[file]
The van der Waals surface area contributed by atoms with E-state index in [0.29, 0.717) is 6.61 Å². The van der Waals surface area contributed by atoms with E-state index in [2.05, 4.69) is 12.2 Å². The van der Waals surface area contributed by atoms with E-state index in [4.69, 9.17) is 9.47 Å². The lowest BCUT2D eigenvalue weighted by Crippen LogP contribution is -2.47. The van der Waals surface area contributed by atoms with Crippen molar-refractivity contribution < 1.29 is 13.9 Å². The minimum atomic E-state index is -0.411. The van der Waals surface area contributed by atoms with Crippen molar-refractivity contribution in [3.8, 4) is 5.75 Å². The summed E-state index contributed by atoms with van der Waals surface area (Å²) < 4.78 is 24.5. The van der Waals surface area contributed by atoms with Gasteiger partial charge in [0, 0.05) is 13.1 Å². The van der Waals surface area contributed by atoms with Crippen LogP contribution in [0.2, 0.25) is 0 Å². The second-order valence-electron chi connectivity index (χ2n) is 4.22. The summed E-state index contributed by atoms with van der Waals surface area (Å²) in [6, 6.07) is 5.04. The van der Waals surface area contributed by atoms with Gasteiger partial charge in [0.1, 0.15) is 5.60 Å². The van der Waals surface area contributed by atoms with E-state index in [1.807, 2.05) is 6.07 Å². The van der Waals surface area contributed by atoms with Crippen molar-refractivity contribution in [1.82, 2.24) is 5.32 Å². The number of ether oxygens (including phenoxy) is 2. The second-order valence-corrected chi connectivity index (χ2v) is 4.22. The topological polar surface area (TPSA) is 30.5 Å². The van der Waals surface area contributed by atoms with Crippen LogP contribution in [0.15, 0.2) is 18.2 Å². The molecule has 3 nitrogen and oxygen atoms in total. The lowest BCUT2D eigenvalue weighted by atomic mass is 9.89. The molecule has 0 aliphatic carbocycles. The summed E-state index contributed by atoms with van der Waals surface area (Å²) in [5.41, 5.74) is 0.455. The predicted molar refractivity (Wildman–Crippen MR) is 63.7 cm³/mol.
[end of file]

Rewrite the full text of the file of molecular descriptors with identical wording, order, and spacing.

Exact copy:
The van der Waals surface area contributed by atoms with E-state index in [0.29, 0.717) is 6.61 Å². The van der Waals surface area contributed by atoms with E-state index in [2.05, 4.69) is 12.2 Å². The van der Waals surface area contributed by atoms with E-state index in [4.69, 9.17) is 9.47 Å². The lowest BCUT2D eigenvalue weighted by Crippen LogP contribution is -2.47. The van der Waals surface area contributed by atoms with Crippen molar-refractivity contribution < 1.29 is 13.9 Å². The minimum atomic E-state index is -0.411. The van der Waals surface area contributed by atoms with Crippen molar-refractivity contribution in [3.8, 4) is 5.75 Å². The summed E-state index contributed by atoms with van der Waals surface area (Å²) < 4.78 is 24.5. The van der Waals surface area contributed by atoms with Gasteiger partial charge in [0, 0.05) is 13.1 Å². The van der Waals surface area contributed by atoms with Crippen LogP contribution in [0.2, 0.25) is 0 Å². The second-order valence-electron chi connectivity index (χ2n) is 4.22. The summed E-state index contributed by atoms with van der Waals surface area (Å²) in [6, 6.07) is 5.04. The van der Waals surface area contributed by atoms with Gasteiger partial charge in [0.1, 0.15) is 5.60 Å². The van der Waals surface area contributed by atoms with E-state index in [1.807, 2.05) is 6.07 Å². The van der Waals surface area contributed by atoms with Crippen molar-refractivity contribution in [1.82, 2.24) is 5.32 Å². The number of ether oxygens (including phenoxy) is 2. The second-order valence-corrected chi connectivity index (χ2v) is 4.22. The topological polar surface area (TPSA) is 30.5 Å². The van der Waals surface area contributed by atoms with Crippen LogP contribution in [0.15, 0.2) is 18.2 Å². The molecule has 3 nitrogen and oxygen atoms in total. The lowest BCUT2D eigenvalue weighted by atomic mass is 9.89. The molecule has 0 aliphatic carbocycles. The summed E-state index contributed by atoms with van der Waals surface area (Å²) in [5.41, 5.74) is 0.455. The predicted molar refractivity (Wildman–Crippen MR) is 63.7 cm³/mol.